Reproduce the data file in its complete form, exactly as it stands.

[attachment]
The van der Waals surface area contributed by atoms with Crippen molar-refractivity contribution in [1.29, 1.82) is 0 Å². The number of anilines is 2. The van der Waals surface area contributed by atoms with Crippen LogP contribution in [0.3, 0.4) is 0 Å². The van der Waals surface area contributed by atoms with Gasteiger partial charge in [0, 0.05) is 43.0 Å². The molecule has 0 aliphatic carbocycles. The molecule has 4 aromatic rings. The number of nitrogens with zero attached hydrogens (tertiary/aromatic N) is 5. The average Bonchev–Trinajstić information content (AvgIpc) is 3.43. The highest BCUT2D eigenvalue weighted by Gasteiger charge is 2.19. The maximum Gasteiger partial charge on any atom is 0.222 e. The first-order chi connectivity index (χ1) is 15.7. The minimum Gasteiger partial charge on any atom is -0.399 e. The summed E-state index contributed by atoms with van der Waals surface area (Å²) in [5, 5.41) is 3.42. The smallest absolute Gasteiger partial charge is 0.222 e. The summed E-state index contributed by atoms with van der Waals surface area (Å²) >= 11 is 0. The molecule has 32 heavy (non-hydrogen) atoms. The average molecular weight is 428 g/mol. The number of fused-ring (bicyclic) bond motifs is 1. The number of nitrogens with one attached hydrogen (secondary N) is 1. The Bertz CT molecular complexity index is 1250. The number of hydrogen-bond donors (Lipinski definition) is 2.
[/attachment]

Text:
The van der Waals surface area contributed by atoms with Crippen molar-refractivity contribution in [1.29, 1.82) is 0 Å². The number of anilines is 2. The van der Waals surface area contributed by atoms with Crippen LogP contribution in [0.3, 0.4) is 0 Å². The van der Waals surface area contributed by atoms with Gasteiger partial charge in [0, 0.05) is 43.0 Å². The molecule has 0 aliphatic carbocycles. The molecule has 4 aromatic rings. The number of nitrogens with zero attached hydrogens (tertiary/aromatic N) is 5. The average Bonchev–Trinajstić information content (AvgIpc) is 3.43. The highest BCUT2D eigenvalue weighted by Gasteiger charge is 2.19. The maximum Gasteiger partial charge on any atom is 0.222 e. The first-order chi connectivity index (χ1) is 15.7. The minimum Gasteiger partial charge on any atom is -0.399 e. The summed E-state index contributed by atoms with van der Waals surface area (Å²) in [5, 5.41) is 3.42. The smallest absolute Gasteiger partial charge is 0.222 e. The summed E-state index contributed by atoms with van der Waals surface area (Å²) >= 11 is 0. The molecule has 32 heavy (non-hydrogen) atoms. The average molecular weight is 428 g/mol. The number of fused-ring (bicyclic) bond motifs is 1. The number of nitrogens with one attached hydrogen (secondary N) is 1. The Bertz CT molecular complexity index is 1250. The number of hydrogen-bond donors (Lipinski definition) is 2.